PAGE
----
Chico SSDI Attorney: Don’t Expect Medical Records to “Speak for Themselves”
Let’s face it: jumping through all of the SSA’s hoops in completing an application for Social Security disability benefits is exhausting.
Once you’ve put weeks into building a compelling case for California disability court, the last thing you want to hear is that you might need to pay your doctor so he or she will complete yet another form. Considering that this form isn’t even a required part of your initial filing, you may be tempted to just let your medical records “speak for themselves.”
The form we’re talking about is the RFC form. RFC is short for Residual Functional Capacity. It serves as a sort of “tour guide” through your medical records. Basically, it walks the ALJ and disability examiner through your medical history and unambiguously explains, point by point, how your limitations make it impossible for you to maintain employment.
The RFC form is important to your case. If you don’t include one completed by your physician, a medical consultant at Disability Determination Services (DDS) will fill one out by reviewing your medical records. Inevitably, they will miss critical details or not make a connection that could decide your case.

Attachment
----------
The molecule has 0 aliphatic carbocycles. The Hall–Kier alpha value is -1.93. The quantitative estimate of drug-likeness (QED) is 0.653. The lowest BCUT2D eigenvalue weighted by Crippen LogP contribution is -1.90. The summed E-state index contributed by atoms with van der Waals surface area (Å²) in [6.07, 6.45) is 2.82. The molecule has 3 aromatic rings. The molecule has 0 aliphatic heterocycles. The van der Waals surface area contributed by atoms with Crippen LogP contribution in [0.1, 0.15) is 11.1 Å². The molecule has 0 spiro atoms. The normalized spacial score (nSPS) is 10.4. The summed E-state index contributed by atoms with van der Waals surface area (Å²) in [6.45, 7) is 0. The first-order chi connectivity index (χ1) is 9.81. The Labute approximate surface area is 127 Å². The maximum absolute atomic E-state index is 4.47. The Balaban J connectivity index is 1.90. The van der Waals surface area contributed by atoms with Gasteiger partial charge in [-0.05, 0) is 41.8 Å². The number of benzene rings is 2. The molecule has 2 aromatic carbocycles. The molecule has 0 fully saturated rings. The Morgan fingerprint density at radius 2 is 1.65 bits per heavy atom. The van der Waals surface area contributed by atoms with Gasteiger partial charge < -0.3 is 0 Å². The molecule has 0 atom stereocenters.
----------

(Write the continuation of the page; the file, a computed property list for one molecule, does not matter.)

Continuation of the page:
While the legal professionals evaluating your case have a great deal of experience with SSDI applications and appeals, they aren’t physicians. Interpreting your medical records is out of their scope. That’s why the SSA is required to give RFC statements from your treating physician more weight than those from DDS.
Take control of your SSDI claim by talking with a compassionate North Valley disability attorney. Contact the Ledgerwood Law Group today at 888-761-7383 to schedule a no-cost consultation today.
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